Insulin degludec

The second long-acting insulin analogue developed by Novo Nordisk, insulin degludec is in many ways similar to its predecessor, insulin detemir. It derives its prolonged duration of action from a fatty-acid tail and it is associated with very high plasma insulin levels as a result of albumin binding. However, whereas insulin detemir can hardly be called long-acting in the true sense, degludec does indeed have a very long duration of action of up to 42 hours, leading to relatively stable steady-state plasma insulin levels after several days of use. Unfortunately, as with all analogues, the clinical benefits of these improved pharmacokinetics have been rather limited. Insulin degludec may be associated with slightly lower nocturnal hypoglycaemia rates than insulin detemir or insulin glargine but independent meta-analyses are still lacking, and the FDA has postponed marketing approval pending a trial looking into the cardiovascular safety of the drug.

Figure 1. Composition of insulin degludec compared to human insulin.
Figure 1. Composition of insulin degludec compared to human insulin.
Like its sister-molecule insulin detemir, insulin degludec derives its prolonged action from the attachment of a fatty acid tail, in this case hexadecandioyl, to the 29th position of the B-chain through a glutamic acid linking molecule, after removal of Threonine at the B30 position (Figure 1)[1].

The exact mechanism of prolongation of action has not been conclusively established. The company states that the formation of multihexamers at the site of injection is responsible for a slow release of the insulin into the circulation. The observation that insulin degludec achieves much higher plasma levels than NPH insulin at steady state (up to 4000 pmol/l, as compared to peak NPH insulin levels of 150-200 pmol/l)[2], coupled with the fairly rapid appearance of degludec in the plasma following injection suggests that - as with insulin detemir - the fatty acid tail leads to considerable binding of degludec to proteins both in the subcutaneous compartment and in the plasma which forms a depot for the slow release of the insulin. Thus, the postulated predominant mechanism has not been independently confirmed.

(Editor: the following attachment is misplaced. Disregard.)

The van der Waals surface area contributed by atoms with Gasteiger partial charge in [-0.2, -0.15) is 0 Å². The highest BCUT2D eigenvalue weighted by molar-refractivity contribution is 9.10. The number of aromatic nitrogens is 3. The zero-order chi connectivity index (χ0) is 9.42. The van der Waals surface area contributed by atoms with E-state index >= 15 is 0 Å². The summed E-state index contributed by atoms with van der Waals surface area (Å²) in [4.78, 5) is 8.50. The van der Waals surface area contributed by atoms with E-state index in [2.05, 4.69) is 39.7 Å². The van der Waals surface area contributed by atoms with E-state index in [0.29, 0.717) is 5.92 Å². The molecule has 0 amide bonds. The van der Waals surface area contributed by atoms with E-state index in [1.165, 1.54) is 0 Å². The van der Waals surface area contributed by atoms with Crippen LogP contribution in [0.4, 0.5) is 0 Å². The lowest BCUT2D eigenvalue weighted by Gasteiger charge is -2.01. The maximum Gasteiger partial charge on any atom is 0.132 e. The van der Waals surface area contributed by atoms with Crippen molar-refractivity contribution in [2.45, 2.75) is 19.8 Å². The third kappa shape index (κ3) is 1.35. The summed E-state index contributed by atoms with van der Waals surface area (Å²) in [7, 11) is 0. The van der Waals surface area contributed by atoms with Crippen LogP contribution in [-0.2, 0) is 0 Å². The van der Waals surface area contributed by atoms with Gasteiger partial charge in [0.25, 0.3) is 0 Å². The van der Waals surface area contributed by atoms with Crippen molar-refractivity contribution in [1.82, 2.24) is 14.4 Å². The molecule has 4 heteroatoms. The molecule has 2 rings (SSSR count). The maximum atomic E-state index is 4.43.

Unlike Insulin glargine, which cannot be mixed, insulin degludec can be used in a fixed combination with aspart known as IDegAsp.

Pharmacokinetics and pharmacodynamics

After a single injection of insulin degludec, peak insulin levels are reached after 8 to 12 hours . Due to its prolonged terminal half-life of 25 hours, steady state plasma levels can be realised with repeated once-daily injections; under these circumstances the peak plasma insulin levels are about 30% higher than the nadir (lowest level just before the next injection).

The pharmacodynamics of degludec in patients with type 2 diabetes follow a similar pattern, with fairly constant glucodynamic effects over 24 hours, with a very slight peak action at around 12 hours after injection[3]. Insulin degludec has a linear dose-response curve (i.e. a doubling of the dose leads to a doubling of the glucodynamic effect).

As with detemir, in study glucose clamp settings, degludec has been associated with less variability in action than insulin glargine, but this has not translated in less variability in fasting plasma glucose.

Clinical efficacy

In type 1 diabetes, several company sponsored trials have compared the use of insulin degludec to insulin glargine. The general pattern that arises from these trials, which was also reported in a company sponsored meta-analysis, is that degludec gives similar glycaemic control with equal rates of overall hypoglycaemia but less nocturnal hypoglycaemic episodes than insulin glargine.